9 habits you have to start today if you want to prevent dementia and Alzheimer's

 
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Anyone who has a relative with any type of dementia is completely aware of just how big of an impact it has on the overall mood.

9 habits you have to start today if you want to prevent dementia and Alzheimer's

The most common type of dementia is Alzheimer's, and sadly there is no cure for it.

However – were you aware that exercising three times a week can reduce the chances of dementia by as much as 70 percent?

According to the Alzheimer's Association, more than 5 million Americans are living with Alzheimers.

Whilst some medicine may help reduce symptoms, a cure is yet to be found.

Here are 9 habits that should be avoided in order to protect your brain from dementia:

1. Quit smoking

Smoking damages many parts of the body, including the brain. Studies have shown that smokers run a 45 percent higher risk of getting Alzheimer's disease when compared to non-smokers.

Another reason to put that cigarette out!

2. Increase your vitamin B12 intake

Vitamin B can protect against dementia. According to a study done by researchers from a renowned medical instituton in Finland, high levels of vitamin B12 could reduce the risk of Alzheimer's among the elderly.

Generally, a great deal of older folks suffer from a B12 deficiency as it is, so it's even more important to consider increasing the intake. Good sources of vitamin B12 are eggs, meat, fish and all seafood.

3. Be more active

Try to exercise regularly – not only does it get your heart pumping, it stimulates the blood throughout your body. To avoid any chronic conditions, it's best to exercise at least half an hour every day.

It is also advisable to keep an eye on your blood pressure by checking it often. If you are middle aged with high cholesterol, you are automatically at a higher risk for dementia, according to one of the researchers from the Finnish institution.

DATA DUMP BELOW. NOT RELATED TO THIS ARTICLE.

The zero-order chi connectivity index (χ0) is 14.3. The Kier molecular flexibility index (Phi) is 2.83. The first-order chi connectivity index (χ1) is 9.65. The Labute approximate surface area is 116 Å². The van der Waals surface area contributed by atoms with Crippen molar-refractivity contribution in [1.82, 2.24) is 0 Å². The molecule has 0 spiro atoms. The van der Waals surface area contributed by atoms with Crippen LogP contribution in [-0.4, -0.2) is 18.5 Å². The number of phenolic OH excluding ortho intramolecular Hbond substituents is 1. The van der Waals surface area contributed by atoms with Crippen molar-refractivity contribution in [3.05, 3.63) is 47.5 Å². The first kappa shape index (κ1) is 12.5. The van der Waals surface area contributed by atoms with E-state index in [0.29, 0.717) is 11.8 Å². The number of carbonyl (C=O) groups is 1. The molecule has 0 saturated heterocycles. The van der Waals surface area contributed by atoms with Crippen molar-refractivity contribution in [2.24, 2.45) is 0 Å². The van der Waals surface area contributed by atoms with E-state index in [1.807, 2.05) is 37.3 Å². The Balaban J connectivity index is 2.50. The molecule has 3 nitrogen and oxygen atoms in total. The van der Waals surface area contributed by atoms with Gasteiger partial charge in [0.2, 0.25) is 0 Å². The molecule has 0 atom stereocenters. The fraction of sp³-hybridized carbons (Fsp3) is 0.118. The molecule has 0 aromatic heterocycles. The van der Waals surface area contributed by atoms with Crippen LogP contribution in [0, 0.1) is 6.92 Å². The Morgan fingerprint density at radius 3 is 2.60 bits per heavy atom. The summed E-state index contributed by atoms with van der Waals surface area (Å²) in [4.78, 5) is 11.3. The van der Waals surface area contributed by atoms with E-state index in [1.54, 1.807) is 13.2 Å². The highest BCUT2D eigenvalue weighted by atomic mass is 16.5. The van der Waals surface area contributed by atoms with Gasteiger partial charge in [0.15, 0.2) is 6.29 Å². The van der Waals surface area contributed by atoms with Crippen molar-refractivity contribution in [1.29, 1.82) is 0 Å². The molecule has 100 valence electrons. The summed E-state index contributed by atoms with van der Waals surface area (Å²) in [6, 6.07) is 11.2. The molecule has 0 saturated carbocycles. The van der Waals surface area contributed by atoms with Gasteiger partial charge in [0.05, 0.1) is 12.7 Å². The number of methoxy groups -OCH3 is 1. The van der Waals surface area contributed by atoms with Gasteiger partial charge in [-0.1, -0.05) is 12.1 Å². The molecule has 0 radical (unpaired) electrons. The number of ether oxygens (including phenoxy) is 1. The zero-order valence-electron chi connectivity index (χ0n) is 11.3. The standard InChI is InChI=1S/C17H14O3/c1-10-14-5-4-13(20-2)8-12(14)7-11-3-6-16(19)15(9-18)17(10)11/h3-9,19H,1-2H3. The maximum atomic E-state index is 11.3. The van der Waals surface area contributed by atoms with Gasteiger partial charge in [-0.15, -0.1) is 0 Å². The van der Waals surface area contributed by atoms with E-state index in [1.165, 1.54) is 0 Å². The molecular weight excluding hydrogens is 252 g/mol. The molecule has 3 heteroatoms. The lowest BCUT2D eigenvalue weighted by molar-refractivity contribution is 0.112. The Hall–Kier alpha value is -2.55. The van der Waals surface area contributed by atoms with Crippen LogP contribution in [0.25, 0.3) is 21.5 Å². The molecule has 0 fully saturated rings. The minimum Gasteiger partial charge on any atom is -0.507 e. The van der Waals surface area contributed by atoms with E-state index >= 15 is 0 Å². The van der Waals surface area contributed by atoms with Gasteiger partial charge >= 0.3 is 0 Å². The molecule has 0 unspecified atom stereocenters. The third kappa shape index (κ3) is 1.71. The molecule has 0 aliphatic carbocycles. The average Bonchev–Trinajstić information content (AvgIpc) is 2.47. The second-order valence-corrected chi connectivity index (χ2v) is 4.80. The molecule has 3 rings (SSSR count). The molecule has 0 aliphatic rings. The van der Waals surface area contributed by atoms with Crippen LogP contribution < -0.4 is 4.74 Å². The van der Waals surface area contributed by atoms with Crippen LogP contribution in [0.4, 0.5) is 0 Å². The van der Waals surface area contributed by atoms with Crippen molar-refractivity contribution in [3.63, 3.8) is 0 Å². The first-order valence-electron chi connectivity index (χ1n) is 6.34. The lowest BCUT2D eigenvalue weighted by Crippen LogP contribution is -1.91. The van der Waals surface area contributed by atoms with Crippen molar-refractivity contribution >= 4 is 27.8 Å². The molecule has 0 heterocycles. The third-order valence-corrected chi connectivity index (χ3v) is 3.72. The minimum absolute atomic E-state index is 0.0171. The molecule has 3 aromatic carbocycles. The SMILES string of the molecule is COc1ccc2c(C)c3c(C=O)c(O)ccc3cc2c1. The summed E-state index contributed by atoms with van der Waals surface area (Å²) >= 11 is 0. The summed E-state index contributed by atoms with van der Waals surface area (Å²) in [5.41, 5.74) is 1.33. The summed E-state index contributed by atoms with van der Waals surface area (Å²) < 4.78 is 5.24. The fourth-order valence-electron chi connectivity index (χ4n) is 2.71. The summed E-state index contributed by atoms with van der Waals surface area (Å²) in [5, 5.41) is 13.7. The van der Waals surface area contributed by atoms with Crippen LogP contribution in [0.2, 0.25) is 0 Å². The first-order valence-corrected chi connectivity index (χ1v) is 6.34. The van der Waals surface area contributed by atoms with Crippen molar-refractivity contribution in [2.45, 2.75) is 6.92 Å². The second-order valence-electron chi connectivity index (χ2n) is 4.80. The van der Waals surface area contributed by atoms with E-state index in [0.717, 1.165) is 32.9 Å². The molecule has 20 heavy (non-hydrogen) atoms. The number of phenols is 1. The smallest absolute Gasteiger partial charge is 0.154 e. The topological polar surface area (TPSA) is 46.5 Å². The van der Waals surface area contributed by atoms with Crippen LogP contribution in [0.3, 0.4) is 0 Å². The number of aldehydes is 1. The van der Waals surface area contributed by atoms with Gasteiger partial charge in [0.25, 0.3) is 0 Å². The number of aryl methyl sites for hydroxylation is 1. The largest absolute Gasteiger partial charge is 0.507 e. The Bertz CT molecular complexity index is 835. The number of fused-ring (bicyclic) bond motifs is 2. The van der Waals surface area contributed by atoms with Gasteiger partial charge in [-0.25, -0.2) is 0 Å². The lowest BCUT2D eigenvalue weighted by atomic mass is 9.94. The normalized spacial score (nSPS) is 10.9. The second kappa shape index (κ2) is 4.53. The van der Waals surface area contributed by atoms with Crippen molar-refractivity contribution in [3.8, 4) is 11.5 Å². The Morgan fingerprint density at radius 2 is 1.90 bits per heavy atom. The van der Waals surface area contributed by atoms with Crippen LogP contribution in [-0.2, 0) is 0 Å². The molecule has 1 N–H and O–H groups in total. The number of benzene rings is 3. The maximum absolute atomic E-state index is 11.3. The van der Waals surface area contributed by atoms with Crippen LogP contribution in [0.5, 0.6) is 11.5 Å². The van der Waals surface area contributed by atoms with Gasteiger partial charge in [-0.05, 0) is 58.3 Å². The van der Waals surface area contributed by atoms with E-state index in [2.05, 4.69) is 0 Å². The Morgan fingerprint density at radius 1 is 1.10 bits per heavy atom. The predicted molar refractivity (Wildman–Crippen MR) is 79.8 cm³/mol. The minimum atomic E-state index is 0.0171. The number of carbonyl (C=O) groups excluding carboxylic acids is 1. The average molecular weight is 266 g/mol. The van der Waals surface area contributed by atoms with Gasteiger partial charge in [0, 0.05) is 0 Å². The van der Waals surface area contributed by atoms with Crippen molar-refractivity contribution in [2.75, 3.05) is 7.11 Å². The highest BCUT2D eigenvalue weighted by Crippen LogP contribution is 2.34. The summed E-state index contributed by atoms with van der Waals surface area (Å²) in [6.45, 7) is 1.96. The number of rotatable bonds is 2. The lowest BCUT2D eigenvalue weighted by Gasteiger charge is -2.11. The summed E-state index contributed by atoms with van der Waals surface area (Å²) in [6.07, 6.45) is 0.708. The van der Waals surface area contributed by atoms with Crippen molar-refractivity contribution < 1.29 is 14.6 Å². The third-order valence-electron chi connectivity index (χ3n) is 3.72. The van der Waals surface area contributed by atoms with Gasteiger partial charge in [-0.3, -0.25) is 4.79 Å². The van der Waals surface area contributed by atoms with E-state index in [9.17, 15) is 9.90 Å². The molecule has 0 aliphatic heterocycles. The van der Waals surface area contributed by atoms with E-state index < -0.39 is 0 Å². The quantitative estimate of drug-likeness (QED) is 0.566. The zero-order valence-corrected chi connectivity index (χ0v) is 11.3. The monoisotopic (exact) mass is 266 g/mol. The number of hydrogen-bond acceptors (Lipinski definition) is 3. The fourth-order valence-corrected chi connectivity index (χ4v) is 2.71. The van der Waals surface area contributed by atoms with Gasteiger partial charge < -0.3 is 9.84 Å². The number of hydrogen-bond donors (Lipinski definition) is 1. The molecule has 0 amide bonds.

4. Increase your Vitamin D intake

There is a strong link between vitamin D deficiency and Alzheimer's/dementia.

A major 2014 US study showed that severe vitamin D deficiency increased the risk of Alzheimer's by approximately 125 percent. "I think vitamin D can be an important part of the puzzle to prevent alzheimer's," researcher Miia Kivipelto told the Swedish-based SVT.

Therefore try and be in the sun as much as you can and as for those darker winter months, perhaps consider some vitamin D supplements.

5. Drink coffee

Are you a coffee drinker? Great – because it could very well protect your brain.

Coffee happens to be a strong antioxidant with a great amount of magnesium. This means it can reduce the risk of Alzheimer's disease by 50 percent. A study from Italy in 2015 claims that exactly a cup a day does the trick – so I guess a cup a day keeps Alzheimer's away!

6. Protect your head

There is a connection between hitting your head badly and dementia. A study in the US states that a traumatic brain injury can fourfold the risk of developing Alzheimer's disease.

Therefore, always make sure you have a helmet when you ride a bike, go horseback riding, ice skate or ski.

7. Minimize alcohol intake

Drinking too much alcohol increases the risk of dementia.

Although there are studies that indicate that a glass of wine a day can prevent death caused by Alzheimer's, a high alcohol consumption is said to have the opposite effect.

8. Brain exercises are great

The mind should be treated as a muscle; it needs to be kept in shape through 'exercises'.

Therefore, it is important to try and stimulate the brain through activities such as reading or doing crossword puzzles. Don't be afraid to try out new things – that's because when you try and learn something new, the brain is forced to make an extra effort which in return only enhances its functions.

Cognition increases brain activity, which then boosts memory.

9. Make sure to relax and rest!

In recent times, researchers have seen an increasingly clear link between stress and dementia. Stress however, is something which is measured very differently from person to person. This makes it difficult to know exactly how it affects the development of Alzheimer's.

What we do know on the other hand is that sleep is very important for the brain. Lack of sleep can lead to dementia and according to a Swedish study, men with sleeping disorders are at an ever higher risk.

Fuente: en.newsner.com
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